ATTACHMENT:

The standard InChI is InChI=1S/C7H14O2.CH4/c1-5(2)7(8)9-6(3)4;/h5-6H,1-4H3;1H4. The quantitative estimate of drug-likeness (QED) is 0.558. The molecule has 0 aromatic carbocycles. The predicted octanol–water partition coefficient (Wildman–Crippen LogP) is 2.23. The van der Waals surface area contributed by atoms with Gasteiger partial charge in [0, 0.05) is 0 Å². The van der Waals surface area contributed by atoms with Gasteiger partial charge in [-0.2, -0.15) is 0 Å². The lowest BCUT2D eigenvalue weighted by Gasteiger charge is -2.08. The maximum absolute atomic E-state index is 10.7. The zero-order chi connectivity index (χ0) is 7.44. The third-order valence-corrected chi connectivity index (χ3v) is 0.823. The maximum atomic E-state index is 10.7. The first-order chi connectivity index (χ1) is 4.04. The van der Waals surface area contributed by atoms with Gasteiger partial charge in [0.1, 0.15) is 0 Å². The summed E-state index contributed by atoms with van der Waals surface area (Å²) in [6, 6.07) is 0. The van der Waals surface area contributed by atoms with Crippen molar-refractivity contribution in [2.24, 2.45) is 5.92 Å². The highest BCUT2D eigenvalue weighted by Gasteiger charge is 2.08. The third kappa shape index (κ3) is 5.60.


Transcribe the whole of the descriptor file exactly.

The standard InChI is InChI=1S/C7H14O2.CH4/c1-5(2)7(8)9-6(3)4;/h5-6H,1-4H3;1H4. The quantitative estimate of drug-likeness (QED) is 0.558. The molecule has 0 aromatic carbocycles. The predicted octanol–water partition coefficient (Wildman–Crippen LogP) is 2.23. The van der Waals surface area contributed by atoms with Gasteiger partial charge in [0, 0.05) is 0 Å². The van der Waals surface area contributed by atoms with Gasteiger partial charge in [-0.2, -0.15) is 0 Å². The lowest BCUT2D eigenvalue weighted by Gasteiger charge is -2.08. The maximum absolute atomic E-state index is 10.7. The zero-order chi connectivity index (χ0) is 7.44. The third-order valence-corrected chi connectivity index (χ3v) is 0.823. The maximum atomic E-state index is 10.7. The first-order chi connectivity index (χ1) is 4.04. The van der Waals surface area contributed by atoms with Gasteiger partial charge in [0.1, 0.15) is 0 Å². The summed E-state index contributed by atoms with van der Waals surface area (Å²) in [6, 6.07) is 0. The van der Waals surface area contributed by atoms with Crippen molar-refractivity contribution in [2.24, 2.45) is 5.92 Å². The highest BCUT2D eigenvalue weighted by Gasteiger charge is 2.08. The third kappa shape index (κ3) is 5.60.